An authentic and unique voice – it’s what every writer is trying to project. So what exactly is this illusive quality?
Some experts define voice in terms of the author’s style, word choice, and tone. But the definition is hardly important, the real question is how to develop it.
Having written eleven books for children and young adults, I feel like I’m a little closer to understanding the concept of voice. It’s not something I consciously consider when I’m writing, but there are skills that help a writer achieve an authentic voice.
Voice is about confidence and honesty – trusting yourself to write your story, your own way, writing what you believe to be the truth, knowing your characters inside and out, and being brave enough to reveal yourself through your characters.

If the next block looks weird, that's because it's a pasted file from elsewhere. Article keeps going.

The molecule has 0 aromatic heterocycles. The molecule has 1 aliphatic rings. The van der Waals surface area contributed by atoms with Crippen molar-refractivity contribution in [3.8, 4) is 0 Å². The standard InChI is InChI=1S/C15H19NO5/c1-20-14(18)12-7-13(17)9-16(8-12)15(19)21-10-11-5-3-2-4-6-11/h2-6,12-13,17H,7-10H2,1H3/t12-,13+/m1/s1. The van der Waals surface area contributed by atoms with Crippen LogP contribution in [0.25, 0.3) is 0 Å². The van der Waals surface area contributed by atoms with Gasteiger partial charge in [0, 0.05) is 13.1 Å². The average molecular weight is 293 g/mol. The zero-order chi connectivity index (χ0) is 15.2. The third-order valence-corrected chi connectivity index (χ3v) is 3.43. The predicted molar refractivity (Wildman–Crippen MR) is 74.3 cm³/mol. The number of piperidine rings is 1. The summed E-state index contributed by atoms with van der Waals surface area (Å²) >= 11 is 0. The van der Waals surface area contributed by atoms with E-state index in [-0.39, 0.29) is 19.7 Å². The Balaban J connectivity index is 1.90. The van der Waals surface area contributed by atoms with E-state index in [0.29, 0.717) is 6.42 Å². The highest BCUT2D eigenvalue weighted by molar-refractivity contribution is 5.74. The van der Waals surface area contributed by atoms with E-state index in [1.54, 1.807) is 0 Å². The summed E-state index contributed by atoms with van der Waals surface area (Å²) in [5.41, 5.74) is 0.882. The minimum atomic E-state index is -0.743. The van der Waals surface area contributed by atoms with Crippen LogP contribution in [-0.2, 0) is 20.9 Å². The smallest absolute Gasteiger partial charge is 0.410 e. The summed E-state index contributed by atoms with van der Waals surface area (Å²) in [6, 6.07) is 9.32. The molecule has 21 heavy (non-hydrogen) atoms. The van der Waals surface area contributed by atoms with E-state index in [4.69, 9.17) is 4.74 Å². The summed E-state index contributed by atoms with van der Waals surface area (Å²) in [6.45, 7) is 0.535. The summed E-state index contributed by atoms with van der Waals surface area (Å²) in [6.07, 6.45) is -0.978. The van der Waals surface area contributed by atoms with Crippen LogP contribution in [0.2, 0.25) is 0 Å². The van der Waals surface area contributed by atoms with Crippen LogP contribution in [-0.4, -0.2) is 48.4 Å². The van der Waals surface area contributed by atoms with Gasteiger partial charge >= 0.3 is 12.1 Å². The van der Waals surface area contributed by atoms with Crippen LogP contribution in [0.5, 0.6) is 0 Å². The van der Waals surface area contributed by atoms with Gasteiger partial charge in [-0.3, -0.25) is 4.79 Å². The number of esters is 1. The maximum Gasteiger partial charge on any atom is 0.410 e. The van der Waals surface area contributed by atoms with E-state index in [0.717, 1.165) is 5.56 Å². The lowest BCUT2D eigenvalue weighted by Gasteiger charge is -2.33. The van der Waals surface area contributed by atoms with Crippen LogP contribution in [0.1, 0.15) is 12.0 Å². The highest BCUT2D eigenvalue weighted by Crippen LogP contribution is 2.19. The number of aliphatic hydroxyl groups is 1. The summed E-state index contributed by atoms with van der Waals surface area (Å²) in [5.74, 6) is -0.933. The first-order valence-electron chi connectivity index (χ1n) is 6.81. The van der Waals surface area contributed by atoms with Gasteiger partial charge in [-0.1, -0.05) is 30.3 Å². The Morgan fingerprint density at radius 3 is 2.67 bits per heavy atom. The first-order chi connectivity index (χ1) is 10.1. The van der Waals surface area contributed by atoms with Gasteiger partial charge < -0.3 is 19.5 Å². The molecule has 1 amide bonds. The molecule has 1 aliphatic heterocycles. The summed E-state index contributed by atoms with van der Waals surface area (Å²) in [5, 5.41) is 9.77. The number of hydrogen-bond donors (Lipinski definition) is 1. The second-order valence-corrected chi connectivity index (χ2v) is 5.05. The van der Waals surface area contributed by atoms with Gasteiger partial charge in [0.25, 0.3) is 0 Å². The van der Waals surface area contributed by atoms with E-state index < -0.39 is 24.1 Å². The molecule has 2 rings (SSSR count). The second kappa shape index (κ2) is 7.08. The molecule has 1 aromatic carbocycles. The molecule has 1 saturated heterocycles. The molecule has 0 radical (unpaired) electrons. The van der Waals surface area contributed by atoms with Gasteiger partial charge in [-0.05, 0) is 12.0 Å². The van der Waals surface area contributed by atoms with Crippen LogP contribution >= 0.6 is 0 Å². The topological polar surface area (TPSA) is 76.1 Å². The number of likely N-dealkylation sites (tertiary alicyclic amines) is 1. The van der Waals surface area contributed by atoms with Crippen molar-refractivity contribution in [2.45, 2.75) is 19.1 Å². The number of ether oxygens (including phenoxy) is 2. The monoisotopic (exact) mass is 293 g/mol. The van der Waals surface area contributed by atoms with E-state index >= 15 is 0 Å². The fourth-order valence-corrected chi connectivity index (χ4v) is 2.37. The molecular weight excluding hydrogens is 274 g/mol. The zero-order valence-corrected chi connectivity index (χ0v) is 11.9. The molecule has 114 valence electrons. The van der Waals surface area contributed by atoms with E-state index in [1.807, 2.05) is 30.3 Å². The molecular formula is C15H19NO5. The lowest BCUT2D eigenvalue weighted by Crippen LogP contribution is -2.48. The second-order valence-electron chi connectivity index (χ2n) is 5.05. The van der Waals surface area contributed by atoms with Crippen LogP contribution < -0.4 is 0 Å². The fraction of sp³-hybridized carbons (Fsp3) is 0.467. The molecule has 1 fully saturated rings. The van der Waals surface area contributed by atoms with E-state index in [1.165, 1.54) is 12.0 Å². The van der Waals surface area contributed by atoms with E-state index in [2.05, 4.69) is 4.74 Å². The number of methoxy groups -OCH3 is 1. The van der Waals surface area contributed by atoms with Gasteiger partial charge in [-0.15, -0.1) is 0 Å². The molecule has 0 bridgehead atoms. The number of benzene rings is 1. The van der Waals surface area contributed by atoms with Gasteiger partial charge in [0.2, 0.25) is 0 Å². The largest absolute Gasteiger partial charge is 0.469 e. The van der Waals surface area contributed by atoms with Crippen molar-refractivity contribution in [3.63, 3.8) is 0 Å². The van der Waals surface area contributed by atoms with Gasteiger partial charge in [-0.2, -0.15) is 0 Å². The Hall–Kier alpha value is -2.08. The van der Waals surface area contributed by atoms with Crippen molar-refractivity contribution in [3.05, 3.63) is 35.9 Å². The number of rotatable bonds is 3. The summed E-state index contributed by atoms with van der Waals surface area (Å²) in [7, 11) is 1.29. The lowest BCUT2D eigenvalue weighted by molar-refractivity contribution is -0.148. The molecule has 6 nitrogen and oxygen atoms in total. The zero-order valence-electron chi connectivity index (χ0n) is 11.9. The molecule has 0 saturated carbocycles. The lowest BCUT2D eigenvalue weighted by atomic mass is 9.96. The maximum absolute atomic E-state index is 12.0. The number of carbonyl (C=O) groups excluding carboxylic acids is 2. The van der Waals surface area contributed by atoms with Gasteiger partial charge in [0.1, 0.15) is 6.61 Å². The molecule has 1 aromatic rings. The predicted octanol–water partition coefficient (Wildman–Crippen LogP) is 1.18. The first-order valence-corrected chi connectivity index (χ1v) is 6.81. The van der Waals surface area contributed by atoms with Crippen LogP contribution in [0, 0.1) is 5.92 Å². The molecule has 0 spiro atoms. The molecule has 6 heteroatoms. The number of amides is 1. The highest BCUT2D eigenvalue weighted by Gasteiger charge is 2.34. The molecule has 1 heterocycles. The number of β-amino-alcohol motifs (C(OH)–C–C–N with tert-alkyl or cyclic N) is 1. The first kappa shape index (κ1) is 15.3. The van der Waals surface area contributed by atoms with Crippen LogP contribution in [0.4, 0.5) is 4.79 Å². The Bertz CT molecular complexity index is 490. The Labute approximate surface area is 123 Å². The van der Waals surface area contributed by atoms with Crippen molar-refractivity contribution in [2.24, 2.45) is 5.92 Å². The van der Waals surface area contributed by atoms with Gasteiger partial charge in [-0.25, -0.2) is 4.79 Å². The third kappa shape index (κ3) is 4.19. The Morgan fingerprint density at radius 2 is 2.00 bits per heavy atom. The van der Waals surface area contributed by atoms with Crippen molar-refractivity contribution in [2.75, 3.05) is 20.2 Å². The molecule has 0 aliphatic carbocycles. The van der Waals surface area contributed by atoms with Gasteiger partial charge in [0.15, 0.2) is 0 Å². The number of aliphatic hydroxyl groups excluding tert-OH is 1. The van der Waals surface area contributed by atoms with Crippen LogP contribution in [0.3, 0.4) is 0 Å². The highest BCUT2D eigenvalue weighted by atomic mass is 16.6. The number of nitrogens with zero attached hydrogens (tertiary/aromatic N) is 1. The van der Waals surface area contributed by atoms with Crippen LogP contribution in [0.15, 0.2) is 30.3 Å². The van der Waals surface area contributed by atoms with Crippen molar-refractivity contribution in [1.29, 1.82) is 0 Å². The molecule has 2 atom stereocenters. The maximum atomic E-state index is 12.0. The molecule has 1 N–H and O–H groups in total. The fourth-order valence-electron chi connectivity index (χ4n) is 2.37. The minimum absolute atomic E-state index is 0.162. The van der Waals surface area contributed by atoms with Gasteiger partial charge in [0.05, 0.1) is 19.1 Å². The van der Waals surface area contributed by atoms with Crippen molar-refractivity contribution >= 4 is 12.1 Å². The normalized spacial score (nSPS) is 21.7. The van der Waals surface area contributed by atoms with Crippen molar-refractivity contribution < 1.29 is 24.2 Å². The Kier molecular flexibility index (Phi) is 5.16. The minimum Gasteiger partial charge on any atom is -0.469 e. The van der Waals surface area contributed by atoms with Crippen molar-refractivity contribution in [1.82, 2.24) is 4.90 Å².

The biggest impediments to an authentic voice are distance and vanity – leaving your emotions out of your story, and writing to sound clever, even when it’s out of place in the story. I’ve been guilty of that!
So, here are my suggestions for developing an authentic voice. (You can also see my suggestions for young writers here.)
- Trust yourself
- Be honest
- Write about things you care about, not what’s fashionable
- Write for someone specific
- Use your experience
- Don’t be afraid to reveal your own attitudes through your characters
- Keep your mind open to inspiration
- Get inside your characters’ heads
- Tell your reader a story, don’t write to impress them
- If something feels wrong, it probably is, so change it
- Learn from other writers
- Read, read read
- Write, write, write
- Let your writing flow in the fist draft
- Finish something